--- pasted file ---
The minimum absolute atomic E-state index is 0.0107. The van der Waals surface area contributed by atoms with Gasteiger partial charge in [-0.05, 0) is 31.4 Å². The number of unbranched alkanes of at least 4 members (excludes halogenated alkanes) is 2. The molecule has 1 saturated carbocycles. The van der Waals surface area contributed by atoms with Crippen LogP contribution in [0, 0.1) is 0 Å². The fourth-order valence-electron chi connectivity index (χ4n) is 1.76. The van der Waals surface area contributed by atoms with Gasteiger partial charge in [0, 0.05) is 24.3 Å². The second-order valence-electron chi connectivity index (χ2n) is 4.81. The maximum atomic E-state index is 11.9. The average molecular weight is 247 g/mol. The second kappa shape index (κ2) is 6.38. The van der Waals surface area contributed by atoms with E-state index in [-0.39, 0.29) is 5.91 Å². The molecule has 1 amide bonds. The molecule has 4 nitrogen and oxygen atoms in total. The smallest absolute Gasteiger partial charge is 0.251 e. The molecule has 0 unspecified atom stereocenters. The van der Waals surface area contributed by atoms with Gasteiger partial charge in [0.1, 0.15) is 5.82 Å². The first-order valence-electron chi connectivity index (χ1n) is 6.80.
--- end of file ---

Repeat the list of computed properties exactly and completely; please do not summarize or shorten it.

The minimum absolute atomic E-state index is 0.0107. The van der Waals surface area contributed by atoms with Gasteiger partial charge in [-0.05, 0) is 31.4 Å². The number of unbranched alkanes of at least 4 members (excludes halogenated alkanes) is 2. The molecule has 1 saturated carbocycles. The van der Waals surface area contributed by atoms with Crippen LogP contribution in [0, 0.1) is 0 Å². The fourth-order valence-electron chi connectivity index (χ4n) is 1.76. The van der Waals surface area contributed by atoms with Gasteiger partial charge in [0, 0.05) is 24.3 Å². The second-order valence-electron chi connectivity index (χ2n) is 4.81. The maximum atomic E-state index is 11.9. The average molecular weight is 247 g/mol. The second kappa shape index (κ2) is 6.38. The van der Waals surface area contributed by atoms with E-state index in [-0.39, 0.29) is 5.91 Å². The molecule has 1 amide bonds. The molecule has 4 nitrogen and oxygen atoms in total. The smallest absolute Gasteiger partial charge is 0.251 e. The molecule has 0 unspecified atom stereocenters. The van der Waals surface area contributed by atoms with Gasteiger partial charge in [0.1, 0.15) is 5.82 Å². The first-order valence-electron chi connectivity index (χ1n) is 6.80.